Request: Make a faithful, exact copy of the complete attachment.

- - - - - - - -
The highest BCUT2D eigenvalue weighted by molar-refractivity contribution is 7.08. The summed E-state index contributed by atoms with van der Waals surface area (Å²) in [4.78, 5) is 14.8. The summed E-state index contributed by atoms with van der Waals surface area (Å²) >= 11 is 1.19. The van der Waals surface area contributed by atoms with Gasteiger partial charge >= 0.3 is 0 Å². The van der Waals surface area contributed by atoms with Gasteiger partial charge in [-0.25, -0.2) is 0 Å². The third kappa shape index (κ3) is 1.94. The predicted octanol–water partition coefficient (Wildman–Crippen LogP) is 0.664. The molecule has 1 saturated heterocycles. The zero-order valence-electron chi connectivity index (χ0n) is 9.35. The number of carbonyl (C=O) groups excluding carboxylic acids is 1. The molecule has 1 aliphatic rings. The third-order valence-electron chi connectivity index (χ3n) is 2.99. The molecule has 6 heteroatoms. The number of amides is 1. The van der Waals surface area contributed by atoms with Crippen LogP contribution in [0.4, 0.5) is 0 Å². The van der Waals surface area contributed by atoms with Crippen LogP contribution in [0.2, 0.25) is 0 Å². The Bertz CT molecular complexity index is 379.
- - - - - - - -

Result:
The highest BCUT2D eigenvalue weighted by molar-refractivity contribution is 7.08. The summed E-state index contributed by atoms with van der Waals surface area (Å²) in [4.78, 5) is 14.8. The summed E-state index contributed by atoms with van der Waals surface area (Å²) >= 11 is 1.19. The van der Waals surface area contributed by atoms with Gasteiger partial charge >= 0.3 is 0 Å². The van der Waals surface area contributed by atoms with Gasteiger partial charge in [-0.25, -0.2) is 0 Å². The third kappa shape index (κ3) is 1.94. The predicted octanol–water partition coefficient (Wildman–Crippen LogP) is 0.664. The molecule has 1 saturated heterocycles. The zero-order valence-electron chi connectivity index (χ0n) is 9.35. The number of carbonyl (C=O) groups excluding carboxylic acids is 1. The molecule has 1 aliphatic rings. The third-order valence-electron chi connectivity index (χ3n) is 2.99. The molecule has 6 heteroatoms. The number of amides is 1. The van der Waals surface area contributed by atoms with Crippen LogP contribution in [0.4, 0.5) is 0 Å². The van der Waals surface area contributed by atoms with Crippen LogP contribution in [0.2, 0.25) is 0 Å². The Bertz CT molecular complexity index is 379.